The Preamble does not clearly distinguish between prospective clients and existing clients. Specifically, [IAA is] concerned that the Preamble could be read to encompass within the five-part test a recommendation by an adviser that a retirement investor, including a participant that wants to engage in a rollover transaction, hire the adviser to provide on-going services before there is a relationship between the adviser and prospective client. We do not believe that this was the Department’s intent, since such an interpretation would contradict the Advisers Act Fiduciary Duty Interpretation with which the Department expressly sought to align the Proposed Exemption. —
Investment Adviser Association
The DOL does not go far enough in protecting individuals regarding advice relating to their IRA accounts, [and should] revisit the “regular basis” prong of the five-part test in order to subject all rollover advice to the PTE. We strongly encourage the DOL to provide more helpful disclosures to investors about their rights and remedies vis-à-vis the SEC and DOL regulations. —
Returning to this [five-part] test would be a mistake because it is harmful to beneficiaries and sponsors of retirement accounts. The DOL’s 2016 Fiduciary Rule adopting release aptly articulated why the five-part test is bad policy. While well intentioned when it was first implemented, the five-part test did not stand the test of time. As noted in the 2016 Fiduciary Rule adopting release, the 1975 test was created in a very different environment than exists today; i.e., “prior to the existence of participant-directed 401(k) plans, the widespread use of IRAs, and the now commonplace rollover of plan assets from ERISA-protected plans to IRAs.” ... The DOL does not go far enough in protecting individuals regarding advice relating to their IRA accounts, [and should] revisit the “regular basis” prong of the five-part test in order to subject all rollover advice to the PTE. We strongly encourage the DOL to provide more helpful disclosures to investors about their rights and remedies vis-à-vis the SEC and DOL regulations. —
North American Securities Administrators Association
DOL should consider, in a separate proceeding, revisiting elements of the “five-part test” for fiduciary investment advice — in particular, the “regular basis” prong of the test. …In particular, the ARA’s long-standing position has been that the “regular basis” element of the test, requiring that advice be part of an ongoing relationship, is too narrow, for the reasons described in the Department’s 2016 notice adopting the final regulation. That is, we share the concern that the regular basis element fails to draw appropriate distinctions between the sorts of advice relationships that should be treated as fiduciary in nature and those that should not. —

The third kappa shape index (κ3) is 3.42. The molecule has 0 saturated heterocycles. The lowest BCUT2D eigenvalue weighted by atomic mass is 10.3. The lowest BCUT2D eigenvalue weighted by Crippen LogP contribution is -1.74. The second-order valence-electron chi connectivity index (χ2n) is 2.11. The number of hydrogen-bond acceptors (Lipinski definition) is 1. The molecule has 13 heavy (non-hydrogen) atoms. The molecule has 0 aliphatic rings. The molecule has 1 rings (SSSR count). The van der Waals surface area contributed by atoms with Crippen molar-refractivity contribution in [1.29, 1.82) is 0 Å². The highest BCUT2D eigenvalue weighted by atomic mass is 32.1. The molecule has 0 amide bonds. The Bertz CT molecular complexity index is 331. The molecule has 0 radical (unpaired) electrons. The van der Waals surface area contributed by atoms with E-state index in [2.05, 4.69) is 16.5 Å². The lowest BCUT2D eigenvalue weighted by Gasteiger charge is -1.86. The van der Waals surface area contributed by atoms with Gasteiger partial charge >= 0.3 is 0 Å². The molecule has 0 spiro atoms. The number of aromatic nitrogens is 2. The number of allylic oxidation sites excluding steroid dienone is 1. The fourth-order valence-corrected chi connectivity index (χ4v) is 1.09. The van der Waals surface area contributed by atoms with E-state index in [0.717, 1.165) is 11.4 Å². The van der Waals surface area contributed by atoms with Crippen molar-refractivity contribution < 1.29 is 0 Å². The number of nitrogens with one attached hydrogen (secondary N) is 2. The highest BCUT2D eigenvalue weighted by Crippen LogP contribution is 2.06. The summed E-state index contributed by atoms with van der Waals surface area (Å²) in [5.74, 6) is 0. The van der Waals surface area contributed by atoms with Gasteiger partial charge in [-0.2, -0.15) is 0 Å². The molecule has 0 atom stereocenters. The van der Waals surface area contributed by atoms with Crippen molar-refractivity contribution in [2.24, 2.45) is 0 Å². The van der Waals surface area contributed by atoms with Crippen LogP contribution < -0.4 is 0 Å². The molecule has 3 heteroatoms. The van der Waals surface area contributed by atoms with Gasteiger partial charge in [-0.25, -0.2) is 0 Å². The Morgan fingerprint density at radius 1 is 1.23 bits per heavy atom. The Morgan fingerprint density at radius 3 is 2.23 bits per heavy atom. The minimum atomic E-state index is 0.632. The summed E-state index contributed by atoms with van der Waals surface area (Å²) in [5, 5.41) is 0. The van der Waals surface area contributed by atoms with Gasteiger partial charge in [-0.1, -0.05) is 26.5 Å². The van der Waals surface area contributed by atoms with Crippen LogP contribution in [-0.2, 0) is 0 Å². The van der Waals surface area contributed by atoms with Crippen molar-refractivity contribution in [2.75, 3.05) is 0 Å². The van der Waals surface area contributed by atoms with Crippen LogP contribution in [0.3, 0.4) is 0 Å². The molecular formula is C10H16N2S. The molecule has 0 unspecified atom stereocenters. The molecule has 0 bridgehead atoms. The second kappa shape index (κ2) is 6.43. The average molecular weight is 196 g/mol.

American Retirement Association
Much of the preamble’s description of the five-part test appears to be taken from the Department’s 2016 regulatory initiative that the Fifth Circuit Court of Appeals clearly set aside. Many of the comments ... appear to have little or no support in any Department regulatory or sub-regulatory guidance, nor in any case law. The preamble language could be read as a strong inference that someone recommending a rollover is likely to be a fiduciary when advisors may provide education to the client regarding their options, including not “cashing out” and depleting retirement savings, or a rollover occurs during a “hire me” discussion and the advisor does not provide a recommendation regarding whether to rollover or stay in the plan. —
Securities Industry and Financial Markets Association
Pictured in this gallery: General Counsel Gail Bernstein of IAA, President Christopher Gerold of NASAA, CEO Brian Graff of ARA, CEO Ken Bentsen of SIFMA.
Gripes about a short comment period pervaded the comments the Labor Department received on its fiduciary package, but commenters also voiced concern, and asked for clarity, regarding Labor reinstating the 1975 five-part test defining fiduciary investment advice under ERISA — and its impact on rollovers.
“The definition itself, with its five-part test, has already been finalized,” Barbara Roper, director of investor protection for the Consumer Federation of America, told ThinkAdvisor in a Friday email. “The comments reveal how inappropriate it was for the DOL to take that action without going through a notice and comment process.”
Labor, Roper said, should “withdraw the final rule reinstating the definition and instead issue a proposed rule, including its interpretation, for further comment.”
Check out the gallery above to see how five groups weighed in on Labor reinstating the five-part test. Click the links to read their full comments.
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